In my recent teleclass, Kelly expressed her goal succinctly: “I want to spin less and get more done.” Can you relate?
Journalist Charles Duhigg is an expert on productivity. In his latest book, Smarter Better Faster, he concludes that the most productive people have trained themselves to be productive, and most importantly, experimenting is part of the process. By trial and error, we build habits and contemplative routines that yield increased productivity.
The same tools don’t work for everyone, so don’t be frustrated if you’ve tried and failed some techniques: The winning technique for you is still out there — waiting for you to give it a try.
Here are four ideas to inspire your experiments:
1. Set a Stretch Goal
Take a few minutes to reflect on what is most important to you and WHY it’s important. The key to being productive is motivation. Understanding your “why” will help you stay focused and overcome obstacles.
For example, while having a clean house may be the goal, it’s not the motivation. The motivation might be “I am happier when I can find things easily,” or “my allergies do better when it’s not dusty,” or “I love having guests, and I don’t do that when it’s messy.” Once your motivational goal is clear, then make your TO-DO list, outlining the tasks that will get you there.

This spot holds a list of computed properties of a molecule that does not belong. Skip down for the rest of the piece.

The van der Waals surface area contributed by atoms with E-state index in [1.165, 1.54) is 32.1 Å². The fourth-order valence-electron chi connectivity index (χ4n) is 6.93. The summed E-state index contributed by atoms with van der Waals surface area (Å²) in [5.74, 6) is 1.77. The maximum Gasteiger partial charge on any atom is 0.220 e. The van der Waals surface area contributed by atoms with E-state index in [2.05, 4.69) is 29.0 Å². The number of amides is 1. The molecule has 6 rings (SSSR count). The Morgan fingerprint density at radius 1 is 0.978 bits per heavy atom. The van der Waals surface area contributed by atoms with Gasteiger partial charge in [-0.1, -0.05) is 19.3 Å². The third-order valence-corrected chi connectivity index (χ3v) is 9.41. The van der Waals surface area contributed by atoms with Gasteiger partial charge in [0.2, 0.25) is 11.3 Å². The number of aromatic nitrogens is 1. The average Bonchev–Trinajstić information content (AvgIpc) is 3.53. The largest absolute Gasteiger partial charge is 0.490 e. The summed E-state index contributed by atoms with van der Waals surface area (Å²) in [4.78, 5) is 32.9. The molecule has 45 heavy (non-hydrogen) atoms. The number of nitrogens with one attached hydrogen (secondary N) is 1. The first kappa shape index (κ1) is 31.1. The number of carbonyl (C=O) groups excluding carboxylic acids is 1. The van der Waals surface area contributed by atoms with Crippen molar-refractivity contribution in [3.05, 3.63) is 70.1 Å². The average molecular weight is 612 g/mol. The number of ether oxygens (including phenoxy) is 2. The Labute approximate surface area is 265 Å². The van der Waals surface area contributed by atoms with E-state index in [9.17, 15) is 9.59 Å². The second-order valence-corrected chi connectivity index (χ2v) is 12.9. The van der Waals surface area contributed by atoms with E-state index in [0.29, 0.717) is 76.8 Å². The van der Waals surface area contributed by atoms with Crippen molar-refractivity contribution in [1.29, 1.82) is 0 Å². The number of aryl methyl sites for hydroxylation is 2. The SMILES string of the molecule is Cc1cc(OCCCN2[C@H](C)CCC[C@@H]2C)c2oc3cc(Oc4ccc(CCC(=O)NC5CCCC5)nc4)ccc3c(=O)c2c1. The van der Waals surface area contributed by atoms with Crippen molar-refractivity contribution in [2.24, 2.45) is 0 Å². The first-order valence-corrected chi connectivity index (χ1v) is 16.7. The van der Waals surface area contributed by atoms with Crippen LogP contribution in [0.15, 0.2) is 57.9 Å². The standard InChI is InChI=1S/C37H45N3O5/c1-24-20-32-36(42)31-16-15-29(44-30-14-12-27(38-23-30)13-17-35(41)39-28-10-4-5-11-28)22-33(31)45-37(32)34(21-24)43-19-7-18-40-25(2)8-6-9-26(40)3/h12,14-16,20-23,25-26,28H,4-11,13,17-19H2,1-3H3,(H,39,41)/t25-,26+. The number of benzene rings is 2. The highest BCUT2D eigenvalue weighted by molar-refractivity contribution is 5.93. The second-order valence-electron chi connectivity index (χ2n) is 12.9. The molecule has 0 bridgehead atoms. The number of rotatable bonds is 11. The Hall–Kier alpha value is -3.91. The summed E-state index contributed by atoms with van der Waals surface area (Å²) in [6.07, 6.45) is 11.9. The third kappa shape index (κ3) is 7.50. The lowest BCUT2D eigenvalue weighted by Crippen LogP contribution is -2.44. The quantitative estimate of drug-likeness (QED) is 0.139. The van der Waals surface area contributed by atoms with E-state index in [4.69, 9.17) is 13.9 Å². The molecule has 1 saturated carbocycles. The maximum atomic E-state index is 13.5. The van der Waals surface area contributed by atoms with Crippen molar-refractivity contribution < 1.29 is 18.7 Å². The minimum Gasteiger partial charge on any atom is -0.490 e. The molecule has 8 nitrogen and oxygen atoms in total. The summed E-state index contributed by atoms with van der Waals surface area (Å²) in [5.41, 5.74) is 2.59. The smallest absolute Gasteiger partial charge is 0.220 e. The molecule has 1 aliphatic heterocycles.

2. Keep a Not-Doing-Now List
Your Not-Doing-Now list is a parking lot. When your mind strays or another task tempts you, put it on your list and return focus to the task you’re committed to. Don’t multitask: ask “is this intrusion helping with my current task or not?” If the answer is “no,” park it.
3. Do the Hardest Thing First
It’s typical to tackle the simplest item on list. We get to check something off quickly and enjoy a feeling of moving forward. It makes us feel productive – but it only keeps us spinning. However, when you nail the hardest thing first, it frees you up.
My clients who’ve tested this one consistently say they feel so much better not having that big task hanging over their head all day long. It gives a sense of freedom, creating more energy and space to get more things done, and the rest of the day goes a lot smoother and easier.
4. Make a Daily Top-Three Commitment List
Review your master to-do list and pick three things that you are absolutely, 100% committed to completing today. Don’t take on another until all three are completed. This strategy helps me say “no” (at least not now.) When something else tries to sneak on to my schedule, I know what my priorities are.
Duhigg says one thing productive people have in common is a willingness to experiment.
I challenge you to choose one of these strategies, and commit to it for a day, or seven, or 30. Keep experimenting and be willing to train yourself into new habits.
What’s your first experiment?